From a lawsuit against suburban-based drugmaker Akorn, a settlement has grown in Chicago federal court, which could hand $8 million to lawyers for pursuing the class action suit against Akorn Pharmaceuticals, alleging the company misled investors.
On Nov. 20 in U.S. District Court for the Northern District of Illinois, lawyers handling the suit against Lake Forest-based Akorn presented arguments to Judge Gary Feinerman urging acceptance of a proposed $24 million settlement.
Akorn produces generic prescription and over-the-counter drugs, as well as veterinary drugs. In 2014, the company acquired Hi-Tech Pharmacal Co. for $640 million and VPI Holdings Corp. for $440 million.
However, a number of investors filed suit in March 2015, alleging Akorn made “misrepresentations” from spring 2014 to spring 2015 about the company's finances. These alleged misrepresentations were made in financial statements, filings with the U.S. Securities and Exchange Commission, press releases and conferences with investors. During this period, Akorn overstated its revenue by $38 million, according to court documents.
Akorn said the overstatements were not intentional, but rather the result of innocent accounting errors, for which the company has taken corrective measures.
Akorn has denied wrongdoing, but the company and its insurers have agreed to fork over $24 million as part of a proposed settlement, the suit said. Retired U.S. District Court Judge Layn Phillips mediated negotiations.
Of the $24 million, each of the three named plaintiffs will receive no more than $10,000 each, with their attorneys intending to ask the court in a separate motion to give them one third of the settlement, or about $8 million. The attorneys will also be reimbursed for expenses – up to $450,000 – they incurred advancing the suit.
Another $250,000 will be sliced from the pie to pay to administer the settlement fund.
The number of potential class members was not listed in the proposed settlement. At any rate, settlement arrangements include a formula for allocating payouts to each member based on their Akorn stock transactions. Class members will be able to object to the settlement.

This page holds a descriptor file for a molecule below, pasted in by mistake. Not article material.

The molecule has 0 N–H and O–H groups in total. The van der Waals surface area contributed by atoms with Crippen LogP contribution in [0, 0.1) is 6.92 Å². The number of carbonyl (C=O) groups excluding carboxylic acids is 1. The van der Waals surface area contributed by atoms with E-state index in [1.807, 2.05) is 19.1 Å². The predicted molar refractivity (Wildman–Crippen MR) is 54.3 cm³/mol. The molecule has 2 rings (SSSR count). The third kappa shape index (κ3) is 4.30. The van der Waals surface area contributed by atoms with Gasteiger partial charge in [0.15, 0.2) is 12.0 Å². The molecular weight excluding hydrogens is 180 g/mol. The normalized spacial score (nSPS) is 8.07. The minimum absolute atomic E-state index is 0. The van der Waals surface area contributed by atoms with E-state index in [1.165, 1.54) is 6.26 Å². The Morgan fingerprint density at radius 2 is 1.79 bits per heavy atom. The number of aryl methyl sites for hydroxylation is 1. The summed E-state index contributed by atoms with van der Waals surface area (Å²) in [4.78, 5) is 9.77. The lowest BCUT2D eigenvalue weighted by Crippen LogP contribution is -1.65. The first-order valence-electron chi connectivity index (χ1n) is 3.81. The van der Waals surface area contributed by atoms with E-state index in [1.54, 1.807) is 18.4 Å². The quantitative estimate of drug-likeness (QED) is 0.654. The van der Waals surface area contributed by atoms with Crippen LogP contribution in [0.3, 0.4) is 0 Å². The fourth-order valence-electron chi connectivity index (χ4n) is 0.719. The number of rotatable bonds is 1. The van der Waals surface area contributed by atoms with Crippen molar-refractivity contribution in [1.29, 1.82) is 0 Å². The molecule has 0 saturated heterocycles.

Plaintiffs' attorneys noted the full amount of damages at stake were $147 million, of which the $24 million settlement represents 16 percent.
In urging acceptance of the settlement, plaintiff attorneys contended the settlement was a good outcome for plaintiffs and class members, because the case was not a sure thing for them, in light of the “highly complicated nature of the accounting matters at issue.”
The next hearing in the case is Nov. 28. Finalization of the proposed settlement would not take place until at least next year.
The suit has been spearheaded by the Los Angeles firm of Glancy, Prongay & Murray, with involvement from a number of other firms, including Pomerantz LLP and Lawrence, Kamin, Saunders & Uhlenhop, both of Chicago.
Akorn has been defended by Kirkland & Ellis, of Chicago and Cravath, Swaine & Moore, of New York City.
Besides the investor class action, Akorn has other legal troubles this year.
On Oct. 26 in Arizona federal district court, Akorn's board chairman, John Kapoor, was charged with conspiring to bribe doctors and druggists across the country to prescribe an addictive opioid pain killer, which was made by another company he founded, Insys Therapeutics. The 74-year-old Kapoor, who lives in Phoenix, has been Akorn's chairman since 1990.
On May 2 in Cook County Circuit Court, an Akorn investor filed for a class-action against the company, alleging the pending purchase of Akorn for $4.3 billion by the German drug firm Fresenius SE, will benefit Akorn's top brass, but do little for shareholders. The sale has not yet closed. Fresenius' operations in the U.S. are based in suburban Lake Zurich.